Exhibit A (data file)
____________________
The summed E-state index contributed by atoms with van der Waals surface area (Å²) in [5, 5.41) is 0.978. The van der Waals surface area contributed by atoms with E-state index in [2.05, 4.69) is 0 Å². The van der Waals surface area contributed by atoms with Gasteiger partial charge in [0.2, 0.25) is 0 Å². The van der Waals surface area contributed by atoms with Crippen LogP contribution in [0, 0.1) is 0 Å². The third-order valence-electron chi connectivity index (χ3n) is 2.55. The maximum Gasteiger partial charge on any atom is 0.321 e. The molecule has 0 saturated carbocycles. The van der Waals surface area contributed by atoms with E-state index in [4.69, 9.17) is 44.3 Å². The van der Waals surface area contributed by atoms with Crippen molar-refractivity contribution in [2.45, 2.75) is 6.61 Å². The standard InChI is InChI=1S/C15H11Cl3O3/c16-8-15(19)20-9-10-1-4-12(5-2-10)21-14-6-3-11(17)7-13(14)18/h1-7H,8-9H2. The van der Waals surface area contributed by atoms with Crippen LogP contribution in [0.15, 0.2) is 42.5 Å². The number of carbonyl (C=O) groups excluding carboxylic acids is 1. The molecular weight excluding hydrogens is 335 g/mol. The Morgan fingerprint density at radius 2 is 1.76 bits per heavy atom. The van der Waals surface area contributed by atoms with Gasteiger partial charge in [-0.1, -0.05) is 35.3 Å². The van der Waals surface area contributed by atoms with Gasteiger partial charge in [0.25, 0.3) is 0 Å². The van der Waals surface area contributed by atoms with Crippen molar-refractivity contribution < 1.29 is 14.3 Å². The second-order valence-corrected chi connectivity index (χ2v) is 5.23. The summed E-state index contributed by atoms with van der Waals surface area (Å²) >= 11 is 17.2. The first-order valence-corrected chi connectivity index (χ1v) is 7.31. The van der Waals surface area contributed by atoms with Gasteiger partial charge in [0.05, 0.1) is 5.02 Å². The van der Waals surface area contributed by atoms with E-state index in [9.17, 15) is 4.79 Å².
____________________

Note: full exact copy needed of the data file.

The summed E-state index contributed by atoms with van der Waals surface area (Å²) in [5, 5.41) is 0.978. The van der Waals surface area contributed by atoms with E-state index in [2.05, 4.69) is 0 Å². The van der Waals surface area contributed by atoms with Gasteiger partial charge in [0.2, 0.25) is 0 Å². The van der Waals surface area contributed by atoms with Crippen LogP contribution in [0, 0.1) is 0 Å². The third-order valence-electron chi connectivity index (χ3n) is 2.55. The maximum Gasteiger partial charge on any atom is 0.321 e. The molecule has 0 saturated carbocycles. The van der Waals surface area contributed by atoms with E-state index in [4.69, 9.17) is 44.3 Å². The van der Waals surface area contributed by atoms with Crippen molar-refractivity contribution in [2.45, 2.75) is 6.61 Å². The standard InChI is InChI=1S/C15H11Cl3O3/c16-8-15(19)20-9-10-1-4-12(5-2-10)21-14-6-3-11(17)7-13(14)18/h1-7H,8-9H2. The van der Waals surface area contributed by atoms with Crippen LogP contribution in [0.15, 0.2) is 42.5 Å². The number of carbonyl (C=O) groups excluding carboxylic acids is 1. The molecular weight excluding hydrogens is 335 g/mol. The Morgan fingerprint density at radius 2 is 1.76 bits per heavy atom. The van der Waals surface area contributed by atoms with Gasteiger partial charge in [-0.1, -0.05) is 35.3 Å². The van der Waals surface area contributed by atoms with Gasteiger partial charge in [0.25, 0.3) is 0 Å². The van der Waals surface area contributed by atoms with Crippen molar-refractivity contribution < 1.29 is 14.3 Å². The second-order valence-corrected chi connectivity index (χ2v) is 5.23. The summed E-state index contributed by atoms with van der Waals surface area (Å²) >= 11 is 17.2. The first-order valence-corrected chi connectivity index (χ1v) is 7.31. The van der Waals surface area contributed by atoms with Gasteiger partial charge in [0.05, 0.1) is 5.02 Å². The van der Waals surface area contributed by atoms with E-state index in [9.17, 15) is 4.79 Å².